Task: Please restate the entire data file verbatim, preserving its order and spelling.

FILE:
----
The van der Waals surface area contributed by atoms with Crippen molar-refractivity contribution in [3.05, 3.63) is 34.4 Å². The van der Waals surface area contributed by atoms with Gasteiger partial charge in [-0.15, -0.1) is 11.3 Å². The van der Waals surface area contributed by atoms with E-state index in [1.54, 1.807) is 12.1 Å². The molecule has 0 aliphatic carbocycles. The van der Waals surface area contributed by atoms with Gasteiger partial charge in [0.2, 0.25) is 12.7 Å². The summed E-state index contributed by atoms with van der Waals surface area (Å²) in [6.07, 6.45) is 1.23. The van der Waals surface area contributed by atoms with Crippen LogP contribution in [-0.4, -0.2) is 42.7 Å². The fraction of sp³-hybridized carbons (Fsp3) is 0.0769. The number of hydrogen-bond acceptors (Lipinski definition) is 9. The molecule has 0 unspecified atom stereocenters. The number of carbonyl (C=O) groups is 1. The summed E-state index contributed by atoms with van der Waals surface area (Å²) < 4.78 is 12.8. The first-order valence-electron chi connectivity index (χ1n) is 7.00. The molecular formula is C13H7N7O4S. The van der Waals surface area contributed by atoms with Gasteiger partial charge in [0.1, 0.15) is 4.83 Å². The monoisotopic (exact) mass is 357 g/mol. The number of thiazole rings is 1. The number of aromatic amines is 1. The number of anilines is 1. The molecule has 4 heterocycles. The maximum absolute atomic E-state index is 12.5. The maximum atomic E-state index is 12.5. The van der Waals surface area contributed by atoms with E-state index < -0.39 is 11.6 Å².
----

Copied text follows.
The van der Waals surface area contributed by atoms with Crippen molar-refractivity contribution in [3.05, 3.63) is 34.4 Å². The van der Waals surface area contributed by atoms with Gasteiger partial charge in [-0.15, -0.1) is 11.3 Å². The van der Waals surface area contributed by atoms with E-state index in [1.54, 1.807) is 12.1 Å². The molecule has 0 aliphatic carbocycles. The van der Waals surface area contributed by atoms with Gasteiger partial charge in [0.2, 0.25) is 12.7 Å². The summed E-state index contributed by atoms with van der Waals surface area (Å²) in [6.07, 6.45) is 1.23. The van der Waals surface area contributed by atoms with Crippen LogP contribution in [-0.4, -0.2) is 42.7 Å². The fraction of sp³-hybridized carbons (Fsp3) is 0.0769. The number of hydrogen-bond acceptors (Lipinski definition) is 9. The molecule has 0 unspecified atom stereocenters. The number of carbonyl (C=O) groups is 1. The summed E-state index contributed by atoms with van der Waals surface area (Å²) < 4.78 is 12.8. The first-order valence-electron chi connectivity index (χ1n) is 7.00. The molecular formula is C13H7N7O4S. The van der Waals surface area contributed by atoms with Gasteiger partial charge in [0.1, 0.15) is 4.83 Å². The monoisotopic (exact) mass is 357 g/mol. The number of thiazole rings is 1. The number of aromatic amines is 1. The number of anilines is 1. The molecule has 4 heterocycles. The maximum absolute atomic E-state index is 12.5. The maximum atomic E-state index is 12.5. The van der Waals surface area contributed by atoms with E-state index < -0.39 is 11.6 Å².